#44 York Cracker Bakery in York; Top 50 York County Factories at End of 19th Century
In my post Late 1800s Factory Inspection Reports Assist in Identification of an East Prospect Photo I wrote about finding these reports in the State Library of Pennsylvania. For this series on the Top 50 York County Factories at the end of 19th Century, I’m using data from the 10th Report of the Pennsylvania Department of Factory Inspection.
The 10th Factory Inspection Report is for the Department’s year ending October 31st 1899. I ranked the 479 York County factories by numbers of employees; #50 has 47 employees, on up to #1 with 510 employees. In the coming weeks, on Monday and/or Tuesday, I’m counting down to the top employer in York County at the end of 19th Century.
Related posts include:
At #44 in the count down of the Top 50 York County Factories at End of 19th Century is the York Cracker Bakery. This company originated as a local cracker bakery in the late 1800s. If anyone can help me pinpoint the exact year they were established, please post a comment. Nevertheless in 1898, the York Cracker Bakery was one of 114 local bakeries around the United States that were merged into the National Biscuit Company.
The 10th Factory Inspection Report notes that on January 25th 1899 the York Cracker Bakery in York had 53 employees; 43 male and 10 female. Of these 53 employees, 1 employee is under 21 years-old; he is a male between 13 and 16-years-old.
Polk’s 1899 York City Directory, indicates that George W. Reider managed the York Cracker Bakery. The bakery was located on the southeast corner of West Princess Street and Oak Lane; i.e. on the south side of West Princess Street, opposite the current Agricultural and Industrial Museum of the York County Heritage Trust.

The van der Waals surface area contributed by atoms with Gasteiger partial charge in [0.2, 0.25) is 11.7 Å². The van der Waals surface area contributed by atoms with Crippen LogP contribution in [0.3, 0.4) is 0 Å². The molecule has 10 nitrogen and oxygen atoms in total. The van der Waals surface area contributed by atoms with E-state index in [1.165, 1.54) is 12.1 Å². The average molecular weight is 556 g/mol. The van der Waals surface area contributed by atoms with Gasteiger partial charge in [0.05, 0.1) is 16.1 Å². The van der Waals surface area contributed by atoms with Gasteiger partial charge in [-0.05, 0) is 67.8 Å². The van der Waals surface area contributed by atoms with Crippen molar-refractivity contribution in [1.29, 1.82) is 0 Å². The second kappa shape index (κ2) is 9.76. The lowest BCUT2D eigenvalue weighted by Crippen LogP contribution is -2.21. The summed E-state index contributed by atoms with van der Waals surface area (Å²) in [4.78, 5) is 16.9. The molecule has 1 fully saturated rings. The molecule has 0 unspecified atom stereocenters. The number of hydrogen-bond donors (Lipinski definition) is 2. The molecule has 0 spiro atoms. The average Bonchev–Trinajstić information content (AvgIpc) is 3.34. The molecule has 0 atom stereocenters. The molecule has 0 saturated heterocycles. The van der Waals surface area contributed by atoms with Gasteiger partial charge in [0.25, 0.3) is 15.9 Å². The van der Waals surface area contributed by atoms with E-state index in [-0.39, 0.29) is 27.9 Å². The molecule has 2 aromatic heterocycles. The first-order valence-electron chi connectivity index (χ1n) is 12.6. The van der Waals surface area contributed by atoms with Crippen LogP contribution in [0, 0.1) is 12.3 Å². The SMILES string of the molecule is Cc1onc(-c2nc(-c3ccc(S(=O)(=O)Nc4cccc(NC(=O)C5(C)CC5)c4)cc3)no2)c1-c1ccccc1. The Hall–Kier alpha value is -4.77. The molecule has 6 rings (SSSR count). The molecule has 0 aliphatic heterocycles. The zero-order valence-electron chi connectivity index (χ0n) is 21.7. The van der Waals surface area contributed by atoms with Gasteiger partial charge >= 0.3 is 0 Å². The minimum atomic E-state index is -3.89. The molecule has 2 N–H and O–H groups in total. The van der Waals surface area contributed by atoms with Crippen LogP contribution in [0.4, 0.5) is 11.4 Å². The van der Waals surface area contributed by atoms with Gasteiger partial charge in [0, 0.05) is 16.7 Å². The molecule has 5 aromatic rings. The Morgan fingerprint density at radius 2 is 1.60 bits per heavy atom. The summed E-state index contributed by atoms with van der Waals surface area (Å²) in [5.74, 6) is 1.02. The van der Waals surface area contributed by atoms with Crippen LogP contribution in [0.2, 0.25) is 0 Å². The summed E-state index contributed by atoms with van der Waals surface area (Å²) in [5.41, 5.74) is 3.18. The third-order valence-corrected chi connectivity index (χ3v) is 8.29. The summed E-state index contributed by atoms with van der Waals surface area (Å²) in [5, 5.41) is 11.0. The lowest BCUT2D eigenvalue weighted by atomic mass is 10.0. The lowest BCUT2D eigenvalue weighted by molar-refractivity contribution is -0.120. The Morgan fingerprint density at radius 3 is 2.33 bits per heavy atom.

In 1898, the New York Biscuit Company, the United States Baking Company and the American Biscuit and Manufacturing Company merged with 114 local bakeries around the country to form the National Biscuit Company, later called Nabisco. The York Cracker Bakery was one of the local bakeries that became part of this conglomerate, which was headquartered in New York City. The name “Nabisco” was first used as the name for a cracker the company introduced in 1901, however the corporate name did not change to Nabisco until 1971.
In the coming years, the National Biscuit Company would acquire company after company, extending the gambit from companies making Shredded Wheat to Milk-Bone Pet Products. In 1925 the National Biscuit Company acquired another York business when they bought the York Pretzel Bakery, which was located along Pattison Street in York. Within my post How did Barshinger Creek get its name? I comment on some of the details of the York Pretzel Bakery.
This listing in the 1905-1906 Thomas Register Buyers Guide contains the names of the two York, Pennsylvania “Bakers of Crackers, Etc.” The AAAA rating on York Cracker Bakery simply indicates the parent company (National Biscuit Company) was capitalized at the highest rating; any company over $1,000,000. The purely local company D. F. Stauffer, who actually had a few more York County employees than the York Cracker Bakery, was capitalized over $100,000 and below $200,000 to receive the A rating.
A review of my count down, thus far, of the 50 top factories in York County at the end of 19th Century follows:
- #44 York Cracker Bakery in York; 53 employees
- #45 Penn Heel & Innersole Factory in Hanover; 52 employees
- #46 George W. Gable Cigar Factory in Windsor; 50 employees
- #47 Charles P. Ketterer Wagon Factory in Hanover; 50 employees
- #48 National Cigar Manufacturing Company in West Manchester; 50 employees
- #49 George W. Hoover Wagon Factory in York; 48 employees
- #50 David S. Detwiler Cigar Factory in Wrightsville; 47 employees